Should your business go Agile?
Every so often an IT approach becomes much more than simply a methodology. A good example of this is Agile. It’s created a buzz in the world of IT and has made such an impact on software development that many are trying to shoehorn it into other areas of IT. Such is its popularity that Agile has become as much an ideology as anything else.
Staying within the realm of software development, Agile methodologies have been around for some time. They were created in response to shortfalls experienced by many organisations with the Waterfall method.
Perhaps unsurprisingly, the Agile methodology divides opinion. For every person who argues in favour of Agile, there is someone arguing against it.
So, why do businesses adopt Agile? Agile businesses enjoy accelerated time to market, increased flexibility, and enhanced productivity. What’s not to like?
If you feel it’s time your business went Agile, these pros and cons may help your decision.
- Rapid delivery: As the name would suggest, the Agile methodology supports both agility and quick action. It allows improvements and updates to coding to take place on a continuous basis and facilitates getting value-adding software to the business as quickly as possible.
- Collaboration: Agile depends on a collaborative approach between different teams, allowing constant evolution. In addition, clients are encouraged to play an active role in ensuring that the solution being developed genuinely meets their requirements.
- Transparency: With Agile the client or user should be working side-by-side with their provider on a regular, ideally daily, basis. Consequently, all stakeholders should be fully aware of the state of the work and any challenges or issues being experienced.
- Efficiency: This free exchange of information creates a healthy and efficient working environment. Teams are more proactive and innovative in coming up with solutions, which helps boost efficiency, reduce the timeframe and increase profitability.
- Potential loss of control: Agile depends on teams being self-organising, but if this approach goes wrong they can become self-directing and move away from the bigger organisational goals. This risk is increased when the team focuses in on technical delivery above all else.
- Terminology: Agile methodologies bring with them a unique lingo. The client will suddenly be presented with new words such as ‘scrum’, ‘sprints’ and ‘points’ which they may not get to grips with as quickly as all parties would like. Even worse, these terms take on a totemic property: “We’re Agile because we have daily stand-ups!” has been said by more than one team that was, in actuality, far from Agile.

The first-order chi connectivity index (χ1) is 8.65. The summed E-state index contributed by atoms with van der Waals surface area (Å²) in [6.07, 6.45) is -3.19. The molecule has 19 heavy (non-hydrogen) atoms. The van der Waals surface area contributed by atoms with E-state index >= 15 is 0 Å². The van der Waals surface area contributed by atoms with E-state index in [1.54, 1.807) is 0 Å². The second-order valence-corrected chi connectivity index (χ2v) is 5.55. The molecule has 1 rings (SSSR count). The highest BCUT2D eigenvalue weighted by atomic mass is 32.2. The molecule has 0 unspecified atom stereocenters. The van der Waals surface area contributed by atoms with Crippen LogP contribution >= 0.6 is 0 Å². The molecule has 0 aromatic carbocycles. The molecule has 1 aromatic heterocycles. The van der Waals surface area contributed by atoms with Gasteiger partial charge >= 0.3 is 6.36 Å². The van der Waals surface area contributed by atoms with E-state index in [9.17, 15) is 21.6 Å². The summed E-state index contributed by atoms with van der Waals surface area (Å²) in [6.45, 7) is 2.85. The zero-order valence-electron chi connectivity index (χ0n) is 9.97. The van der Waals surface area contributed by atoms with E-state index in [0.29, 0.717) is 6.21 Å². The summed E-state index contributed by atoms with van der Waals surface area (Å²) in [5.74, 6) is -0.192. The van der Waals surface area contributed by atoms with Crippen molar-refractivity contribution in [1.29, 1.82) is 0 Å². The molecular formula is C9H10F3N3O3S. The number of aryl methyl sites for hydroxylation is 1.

- The question of cost: Agile development processes have had most success in software house contexts, where there is a fixed level of resource available and code is delivered when it’s done (allowing the team to move on to the next challenge). Where organisations want to use Agile in the context of projects with defined budgets and timescales they suddenly find problems as the most widely-used Agile methods actively reject the idea of having projects or deadlines.
- Commitment heavy: The methodologies require the client to play an active role; if resource is limited, the client can feel the strain. Plus poor client participation means a drop in product quality.
As anyone who has ever had any involvement in an IT project will know, it is often hard to nail down exact requirements prior to the start of a project. Agile offers an attractive solution to anyone wanting to add, change and adjust as they go along. This is something that tends to appeal to the majority of clients!
There are a number of factors that contribute to the success of a project using Agile methodologies. The best results are delivered when the client is available throughout the entire project; when there is flexibility in budget and schedule; and when rapid deployment is required.
Agile methods need a significant cultural shift for many organisations. The traditional approaches to management and governance struggle with Agile work streams. Even HR approaches to performance appraisal can be contrary to proven Agile practices around rewarding the team rather than individuals.
Achieving change of this kind needs buy-in and support from every level within an organisation, from the senior management to the teams delivering outcomes, and it takes both time and effort to achieve. Most organisations attempting to move to Agile underestimate the level of change needed.
Both Agile and Waterfall are in widespread use across a range of companies today. However, in the last five years Agile development has become the go-to method for many of the world’s biggest tech companies. And where big tech companies go, the rest tend to follow.
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